What is in a name?
Today, a name holds joy.
Third Street Handcrafters has officially been born - in a legal sense, that is. For several months Sonia and I have been eager to register our little endeavour as an actual business. It's a marriage of sorts, this little adventure and we decided to - you know - make an honest woman of her. We've been working for over a year under the name Vervain Designs - a name that has served us well - but decided that we wanted to move forward with a name that held greater collective relevence and inspiration.
Over the couse of it's existance the radar has developed a rather dramatic culture riddled with urban legands based largely on suspicions of paranormal activity. Wonderments have largely suround the deaths of some workers from the concrete plant (numbers vary according to resources), a murder in the area in the 1970's, and misleading information that the building was once the site of a mental hospital. In fact, several of the administrative buildings of the old RCAF station were converted into an Adult Residential and Nursing Home - a neighbor who, as evidenced, has the potential to generate much rumor in the presence of imaginative individuals.
While we were growing up, the area was famous for hiking, exploring the ruins of various buildings - including the three story burnt out shell of the radar base - and berry picking. Also, there used to be go-kart races in the summer that started at the top of the hill heading up towards the radar.
We lived in The Villa during the 1980's and very early 90's, a time when the houses all had numbers that were assigned in no apparent ordering (something to do with the military housing, maybe??) and when the streets had no names other then in reference to their order up the hill (i.e. First, Second, Third and Fourth Street). We, incidently, lived on the Third Street. Surprising, I know.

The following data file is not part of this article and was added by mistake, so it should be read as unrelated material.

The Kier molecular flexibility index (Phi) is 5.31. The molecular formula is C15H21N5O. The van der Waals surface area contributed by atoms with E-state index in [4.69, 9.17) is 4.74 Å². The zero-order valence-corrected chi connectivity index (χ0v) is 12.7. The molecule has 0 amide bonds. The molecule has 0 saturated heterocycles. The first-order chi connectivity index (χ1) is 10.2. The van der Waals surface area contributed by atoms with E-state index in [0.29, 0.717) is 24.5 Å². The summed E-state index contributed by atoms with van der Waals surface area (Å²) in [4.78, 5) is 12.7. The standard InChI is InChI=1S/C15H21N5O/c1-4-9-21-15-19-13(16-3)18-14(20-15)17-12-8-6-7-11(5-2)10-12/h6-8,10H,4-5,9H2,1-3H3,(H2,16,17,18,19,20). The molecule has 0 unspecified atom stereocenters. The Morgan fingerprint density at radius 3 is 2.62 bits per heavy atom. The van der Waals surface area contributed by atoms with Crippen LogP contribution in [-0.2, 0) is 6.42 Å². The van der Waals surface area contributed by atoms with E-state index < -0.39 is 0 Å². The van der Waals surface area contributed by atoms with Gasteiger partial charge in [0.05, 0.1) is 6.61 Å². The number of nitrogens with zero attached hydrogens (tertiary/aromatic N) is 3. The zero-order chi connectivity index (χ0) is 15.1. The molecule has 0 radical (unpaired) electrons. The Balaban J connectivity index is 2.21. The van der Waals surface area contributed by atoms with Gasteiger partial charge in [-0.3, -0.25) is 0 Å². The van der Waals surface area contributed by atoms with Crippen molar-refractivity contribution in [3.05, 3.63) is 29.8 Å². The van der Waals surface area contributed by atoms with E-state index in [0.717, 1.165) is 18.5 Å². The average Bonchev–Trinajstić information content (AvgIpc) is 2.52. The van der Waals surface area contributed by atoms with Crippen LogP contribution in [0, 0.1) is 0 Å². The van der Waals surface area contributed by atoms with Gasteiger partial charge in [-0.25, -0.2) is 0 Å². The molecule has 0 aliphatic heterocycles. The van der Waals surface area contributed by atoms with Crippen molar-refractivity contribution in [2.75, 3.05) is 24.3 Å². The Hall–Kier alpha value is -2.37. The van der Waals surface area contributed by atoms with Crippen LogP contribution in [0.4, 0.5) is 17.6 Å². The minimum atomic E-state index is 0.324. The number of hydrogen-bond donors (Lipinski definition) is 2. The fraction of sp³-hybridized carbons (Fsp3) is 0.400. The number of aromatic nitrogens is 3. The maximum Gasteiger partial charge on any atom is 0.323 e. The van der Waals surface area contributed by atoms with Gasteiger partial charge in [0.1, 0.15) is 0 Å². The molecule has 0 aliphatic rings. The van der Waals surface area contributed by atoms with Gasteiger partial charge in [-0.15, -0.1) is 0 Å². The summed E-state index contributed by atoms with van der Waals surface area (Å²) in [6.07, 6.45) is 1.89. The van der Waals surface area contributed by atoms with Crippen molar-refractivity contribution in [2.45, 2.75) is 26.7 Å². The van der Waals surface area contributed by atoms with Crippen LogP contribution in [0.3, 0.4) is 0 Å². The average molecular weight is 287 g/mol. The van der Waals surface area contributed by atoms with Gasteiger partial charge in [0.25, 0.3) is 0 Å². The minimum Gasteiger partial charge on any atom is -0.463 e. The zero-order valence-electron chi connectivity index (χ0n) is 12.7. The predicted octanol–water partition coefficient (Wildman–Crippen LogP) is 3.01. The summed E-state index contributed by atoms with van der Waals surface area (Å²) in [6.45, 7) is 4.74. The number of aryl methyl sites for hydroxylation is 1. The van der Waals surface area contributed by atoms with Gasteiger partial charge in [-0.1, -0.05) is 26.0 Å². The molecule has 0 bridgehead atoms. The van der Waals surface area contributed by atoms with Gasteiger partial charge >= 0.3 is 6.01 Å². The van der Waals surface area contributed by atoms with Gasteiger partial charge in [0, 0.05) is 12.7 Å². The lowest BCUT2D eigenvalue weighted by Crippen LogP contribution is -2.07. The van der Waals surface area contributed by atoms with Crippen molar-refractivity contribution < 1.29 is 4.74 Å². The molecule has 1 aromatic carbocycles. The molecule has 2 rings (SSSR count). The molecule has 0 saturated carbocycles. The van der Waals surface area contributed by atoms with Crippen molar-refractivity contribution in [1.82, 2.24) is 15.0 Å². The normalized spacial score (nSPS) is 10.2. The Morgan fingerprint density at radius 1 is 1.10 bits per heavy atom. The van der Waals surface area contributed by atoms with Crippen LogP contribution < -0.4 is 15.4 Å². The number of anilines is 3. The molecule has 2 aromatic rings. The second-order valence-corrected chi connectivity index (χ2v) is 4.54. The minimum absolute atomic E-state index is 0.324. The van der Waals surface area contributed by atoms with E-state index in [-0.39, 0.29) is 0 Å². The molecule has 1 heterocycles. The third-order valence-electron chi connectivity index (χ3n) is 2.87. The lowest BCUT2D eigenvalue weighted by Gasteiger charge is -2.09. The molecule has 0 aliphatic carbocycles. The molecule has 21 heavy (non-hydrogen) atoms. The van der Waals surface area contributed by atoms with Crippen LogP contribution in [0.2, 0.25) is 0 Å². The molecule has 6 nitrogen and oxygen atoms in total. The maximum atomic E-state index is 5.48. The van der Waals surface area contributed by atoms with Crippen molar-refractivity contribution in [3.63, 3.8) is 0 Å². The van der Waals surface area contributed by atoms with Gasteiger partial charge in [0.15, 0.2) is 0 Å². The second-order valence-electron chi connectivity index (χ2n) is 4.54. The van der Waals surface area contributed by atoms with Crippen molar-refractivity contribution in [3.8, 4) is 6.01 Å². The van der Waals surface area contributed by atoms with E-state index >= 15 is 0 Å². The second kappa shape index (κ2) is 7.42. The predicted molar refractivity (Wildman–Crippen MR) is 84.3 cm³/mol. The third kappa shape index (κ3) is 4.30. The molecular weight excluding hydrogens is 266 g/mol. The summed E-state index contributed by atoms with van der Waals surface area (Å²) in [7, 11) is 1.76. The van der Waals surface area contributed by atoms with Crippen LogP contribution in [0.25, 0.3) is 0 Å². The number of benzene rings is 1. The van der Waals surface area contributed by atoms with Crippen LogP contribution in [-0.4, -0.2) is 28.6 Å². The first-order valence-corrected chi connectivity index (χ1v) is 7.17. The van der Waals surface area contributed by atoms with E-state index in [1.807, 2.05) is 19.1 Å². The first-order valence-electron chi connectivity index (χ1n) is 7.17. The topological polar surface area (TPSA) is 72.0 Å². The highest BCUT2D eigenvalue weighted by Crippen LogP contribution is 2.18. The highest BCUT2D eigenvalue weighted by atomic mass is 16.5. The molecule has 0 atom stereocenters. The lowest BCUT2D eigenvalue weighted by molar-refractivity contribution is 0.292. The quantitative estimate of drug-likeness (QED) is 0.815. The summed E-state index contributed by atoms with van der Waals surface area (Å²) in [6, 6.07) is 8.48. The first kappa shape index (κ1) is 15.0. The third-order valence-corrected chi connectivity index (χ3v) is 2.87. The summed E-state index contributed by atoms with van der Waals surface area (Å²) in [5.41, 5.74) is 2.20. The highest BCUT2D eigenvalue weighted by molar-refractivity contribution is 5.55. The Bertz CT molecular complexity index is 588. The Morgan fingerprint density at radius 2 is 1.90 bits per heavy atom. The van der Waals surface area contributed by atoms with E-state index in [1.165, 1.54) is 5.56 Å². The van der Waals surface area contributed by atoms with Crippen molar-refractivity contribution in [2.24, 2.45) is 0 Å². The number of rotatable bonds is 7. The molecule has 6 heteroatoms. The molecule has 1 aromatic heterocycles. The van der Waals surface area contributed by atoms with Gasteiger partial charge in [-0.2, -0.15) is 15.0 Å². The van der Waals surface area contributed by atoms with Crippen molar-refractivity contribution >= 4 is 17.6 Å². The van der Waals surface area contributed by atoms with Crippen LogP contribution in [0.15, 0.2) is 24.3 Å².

Ours was a childhood of annual summer parades and Fundays featuring the community firefighters squaring off in the Barrol Roll. A time of home-delivered milk when our milkman would give all the kids a Farmer's juice bag from the truck. I remember the Bookmobile coming and the Pop Shop deliveries and playing huge games of hide and seek with tons of kids.
Sadly, all of the houses were torn down in 2004, rendering The Villa a depressing skeletal reflection of it's former glory. All that remains is the Nursing Home which has been completely redesigned. I went up for a hike shortly after the demolition and, aside from being a tad heart sick, I was shocked at how different everything look stripped of the details. Everything looked so small - even the really big hill we used to sail down on our bikes. It was like visiting your elementary school as an adult - the fountains are always so unbelievably low to the ground...
So this is where our new name comes from, for anyone who might have wondered. We chose it because it is a link to our childhoods, to our time of innocence and imagination, which largely serves as our creative inspiration. We ask only that you let us help you and your children to
enjoy life and imagine out load.
*Please note that some of these pictures were graciously borrowed from a Facebook group commemorating The Villa. We thank the administrator of the group and its numerous members for sharing their memories.